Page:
Hong Kong and Singapore airports will lift their bans on transit passengers from the start of June as part of the easing of coronavirus restrictions which have stunted the economy and decimated air travel.
The moves will be especially welcomed by Cathay Pacific and Singapore Airlines, which rely on their respective home airports as transfer hubs for connecting flights more than destinations in their own right.
Hong Kong Airport to lift transit bans from June 1
Transit services at Hong Kong International Airport will "gradually resume" from June 1, city leader Carrie Lam confirmed at a press briefing earlier today.
"The epidemic has eased," she said. "We are resuming daily activities in society and economy step by step."
Hong Kong implemented a ban on all visitors to the city, and passengers in transit through Hong Kong International Airport, on March 24.
The airport's operating authority states that "air transit/transfer services at Hong Kong International Airport will be resumed in phases starting from 1 June 2020."
"However, the no-entry restriction for non-Hong Kong residents from overseas remains unchanged according to Hong Kong SAR Government. All non-Hong Kong residents coming from overseas countries/regions by plane will be denied entry to Hong Kong."
In addition, it remains compulsory for all departing passengers to wear a face mask, while "arriving passengers are also recommended to wear face masks."
Cathay Pacific, which has been hard-hit by the coronavirus pandemic, has since April operated to "a skeleton schedule" of barely a dozen destinations served by just a handful of flights per week.
However, the airline plans aims to put a little flesh onto those bones with a slow but steady rebuild of its international network beginning June 21.
This will see Sydney, London Heathrow, Los Angeles and Vancouver boosted to five flights per week. Melbourne is set for three flights per week, along with Amsterdam, Frankfurt, San Francisco, Mumbai and Delhi.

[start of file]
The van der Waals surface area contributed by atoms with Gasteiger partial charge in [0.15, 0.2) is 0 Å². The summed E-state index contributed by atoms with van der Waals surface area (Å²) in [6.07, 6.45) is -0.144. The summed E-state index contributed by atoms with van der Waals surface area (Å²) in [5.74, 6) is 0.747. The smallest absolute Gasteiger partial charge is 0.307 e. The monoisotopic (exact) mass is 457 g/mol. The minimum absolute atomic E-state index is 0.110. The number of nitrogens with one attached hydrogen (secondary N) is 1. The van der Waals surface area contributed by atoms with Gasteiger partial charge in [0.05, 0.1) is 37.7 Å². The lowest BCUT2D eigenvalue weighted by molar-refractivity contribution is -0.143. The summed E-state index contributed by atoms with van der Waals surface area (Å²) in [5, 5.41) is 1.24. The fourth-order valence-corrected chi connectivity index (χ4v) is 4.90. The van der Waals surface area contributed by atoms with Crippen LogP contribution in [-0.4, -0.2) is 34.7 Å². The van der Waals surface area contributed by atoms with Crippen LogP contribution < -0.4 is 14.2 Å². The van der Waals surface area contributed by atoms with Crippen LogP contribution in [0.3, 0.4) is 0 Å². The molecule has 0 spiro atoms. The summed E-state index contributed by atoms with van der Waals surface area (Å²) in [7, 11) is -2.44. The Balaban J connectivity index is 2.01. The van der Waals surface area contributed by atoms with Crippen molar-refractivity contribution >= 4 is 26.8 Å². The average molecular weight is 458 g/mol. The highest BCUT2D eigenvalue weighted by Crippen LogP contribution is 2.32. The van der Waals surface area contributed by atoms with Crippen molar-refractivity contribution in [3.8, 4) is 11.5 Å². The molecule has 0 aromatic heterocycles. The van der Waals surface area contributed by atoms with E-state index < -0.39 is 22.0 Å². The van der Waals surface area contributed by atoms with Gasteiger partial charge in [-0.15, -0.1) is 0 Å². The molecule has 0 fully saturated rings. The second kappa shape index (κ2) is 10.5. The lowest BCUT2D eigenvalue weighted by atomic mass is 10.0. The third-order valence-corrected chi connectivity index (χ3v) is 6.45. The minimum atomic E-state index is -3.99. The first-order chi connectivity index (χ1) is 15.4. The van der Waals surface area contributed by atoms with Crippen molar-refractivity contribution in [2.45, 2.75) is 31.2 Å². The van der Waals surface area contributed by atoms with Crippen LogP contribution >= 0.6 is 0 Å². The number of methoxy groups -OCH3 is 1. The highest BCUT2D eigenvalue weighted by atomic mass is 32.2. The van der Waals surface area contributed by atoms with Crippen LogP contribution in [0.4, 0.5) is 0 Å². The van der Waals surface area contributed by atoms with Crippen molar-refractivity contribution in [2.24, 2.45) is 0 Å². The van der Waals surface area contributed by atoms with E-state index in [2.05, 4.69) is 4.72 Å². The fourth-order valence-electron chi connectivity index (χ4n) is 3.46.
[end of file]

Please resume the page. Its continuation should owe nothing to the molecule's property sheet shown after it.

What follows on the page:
Cathay will also mount daily flights to Singapore, Tokyo, Osaka, Seoul, Taipei, Manila, Bangkok, Jakarta and Ho Chi Minh City, while its Asia-focussed Cathay Dragon arm is set for a daily service to Beijing, Shanghai and Kuala Lumpur.
Singapore Changi Airport to lift transit bans from June 2
Travellers will once again be allowed to transit through Singapore's Changi Airport from June 2, although in the short term, Singapore stopovers will be very different to what travellers are accustomed to.
Instead of browsing the duty-free shops or kicking back in the airline lounge , transit passengers will "remain in designated facilities in the transit area and not mix with other passengers whilst at Changi Airport," said the Civil Aviation Authority of Singapore in announcing the relaxed restrictions overnight.
Airport staff will wear personal protective equipment when interacting with passengers, while existing precautionary measures, such as safe distancing and temperature checks for passengers and staff, will remain in place.
Singapore's ban on transit passengers came into effect from Tuesday March 24, accompanied by a ban on short-term visitors to the island nation, after it recorded its first two deaths from Covid-19 complications.